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AUSA VICKIE E. LEDUC at 410-209-4885
May 11, 2006
FOR IMMEDIATE RELEASE
LETTER CARRIER INDICTED IN SCHEME TO STEAL BOXES OF PERSONAL CHECKS FROM THE MAIL
BALTIMORE, Maryland - A federal grand jury indicted George E. Mozee, age 46, of Bowie, yesterday for bank fraud arising from his theft of personal checks from the mail, United States Attorney for the District of Maryland Rod J. Rosenstein announced.
As alleged in the 11-count indictment unsealed today upon his arrest, Mozee was employed as a letter carrier with the U.S. Postal Service. From July 2004 to August 2005, Mozee stole boxes of personal checks from the mail in the Lamond Riggs Station post office in Washington, D.C. Mozee gave the boxes of stolen checks to Ervin S. Waddy, age 54, of Mount Rainier. Waddy, together with Drain M. Short, age 44, of Washington, D.C., Terrence Ellis, age 29, and Angela Agnew, age 42, used the stolen checks and corresponding false identity documents they created to buy items for themselves and others at stores in Maryland. Waddy compensated Mozee and the others for their assistance in this scheme, either with cash or items purchased with the stolen checks.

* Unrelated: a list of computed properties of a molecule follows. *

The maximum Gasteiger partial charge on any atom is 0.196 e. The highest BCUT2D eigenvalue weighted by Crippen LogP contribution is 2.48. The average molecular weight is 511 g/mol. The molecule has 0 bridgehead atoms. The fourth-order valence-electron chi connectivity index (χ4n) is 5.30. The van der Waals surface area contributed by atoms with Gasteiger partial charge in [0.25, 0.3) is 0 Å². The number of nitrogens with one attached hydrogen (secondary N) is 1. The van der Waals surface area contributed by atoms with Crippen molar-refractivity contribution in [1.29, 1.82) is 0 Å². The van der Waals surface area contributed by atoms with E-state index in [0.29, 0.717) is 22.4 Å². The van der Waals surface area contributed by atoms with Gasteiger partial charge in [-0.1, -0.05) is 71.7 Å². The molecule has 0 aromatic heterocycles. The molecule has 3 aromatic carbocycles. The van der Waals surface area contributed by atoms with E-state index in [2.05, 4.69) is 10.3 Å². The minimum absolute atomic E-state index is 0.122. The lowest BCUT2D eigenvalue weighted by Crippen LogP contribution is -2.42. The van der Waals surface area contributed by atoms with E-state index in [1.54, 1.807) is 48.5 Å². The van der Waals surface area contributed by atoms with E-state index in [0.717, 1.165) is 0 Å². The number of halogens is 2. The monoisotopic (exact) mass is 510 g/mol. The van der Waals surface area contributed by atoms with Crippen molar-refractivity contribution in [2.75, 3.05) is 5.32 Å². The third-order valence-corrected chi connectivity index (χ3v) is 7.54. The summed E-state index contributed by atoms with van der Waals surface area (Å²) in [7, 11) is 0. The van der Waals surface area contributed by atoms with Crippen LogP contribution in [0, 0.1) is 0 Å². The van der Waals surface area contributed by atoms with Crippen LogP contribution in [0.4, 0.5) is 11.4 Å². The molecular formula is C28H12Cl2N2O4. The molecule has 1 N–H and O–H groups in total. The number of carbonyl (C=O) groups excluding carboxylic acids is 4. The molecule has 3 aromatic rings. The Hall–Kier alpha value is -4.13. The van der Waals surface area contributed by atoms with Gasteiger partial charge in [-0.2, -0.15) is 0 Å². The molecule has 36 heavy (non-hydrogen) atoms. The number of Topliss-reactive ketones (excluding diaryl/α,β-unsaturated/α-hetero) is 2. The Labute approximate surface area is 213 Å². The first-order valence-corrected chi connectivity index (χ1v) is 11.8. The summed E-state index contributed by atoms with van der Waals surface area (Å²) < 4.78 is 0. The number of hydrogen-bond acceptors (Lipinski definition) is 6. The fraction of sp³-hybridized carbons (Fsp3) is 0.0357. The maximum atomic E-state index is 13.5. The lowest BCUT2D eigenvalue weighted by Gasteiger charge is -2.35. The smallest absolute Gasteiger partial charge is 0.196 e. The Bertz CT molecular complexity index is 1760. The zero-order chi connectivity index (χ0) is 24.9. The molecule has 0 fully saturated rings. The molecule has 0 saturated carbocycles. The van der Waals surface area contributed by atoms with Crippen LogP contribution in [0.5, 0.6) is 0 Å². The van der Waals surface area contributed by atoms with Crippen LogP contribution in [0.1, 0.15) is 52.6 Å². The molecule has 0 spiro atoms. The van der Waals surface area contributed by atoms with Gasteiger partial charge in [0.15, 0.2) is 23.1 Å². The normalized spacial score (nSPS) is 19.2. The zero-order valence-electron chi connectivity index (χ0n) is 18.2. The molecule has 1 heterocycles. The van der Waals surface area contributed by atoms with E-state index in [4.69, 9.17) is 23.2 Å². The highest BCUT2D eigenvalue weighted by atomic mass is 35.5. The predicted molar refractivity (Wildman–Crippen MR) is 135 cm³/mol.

The indictment alleges that through this scheme, Mozee caused the purchase of $9,064.25 worth of goods from Sam’s Club, Lowe’s, CompUSA and EXPO stores in Gaithersburg, Clinton, Laurel, Bethesda, Bowie and Annapolis.
Mozee faces a maximum sentence of 30 years in prison followed by 3 years of supervised release. Mozee is scheduled to have his initial appearance in U.S. District Court at 3:30 p.m. today.
Waddy, Ellis and Agnew pled guilty to various charges of bank fraud, aggravated identity theft, and/or use of another’s identity in relation to a felony, arising from this scheme. According to their plea agreements, Waddy agrees that the amount of loss attributable to him is between $30,000 and $70,000, and the loss amount attributable to both Ellis and Agnew exceeds $30,000. Waddy, Ellis and Agnew are scheduled to be sentenced on July 7, 2006, July 31, 2006, and July 13, 2006, respectively.
An indictment is not a finding of guilt. An individual charged by indictment is presumed innocent unless and until proven guilty at some later criminal proceedings.
United States Attorney Rod J. Rosenstein praised the investigative work performed by the U.S. Postal Inspection Service. Mr. Rosenstein thanked Assistant U.S. Attorney Chan Park, who is prosecuting the case.
This page last modifiedMay 11, 2006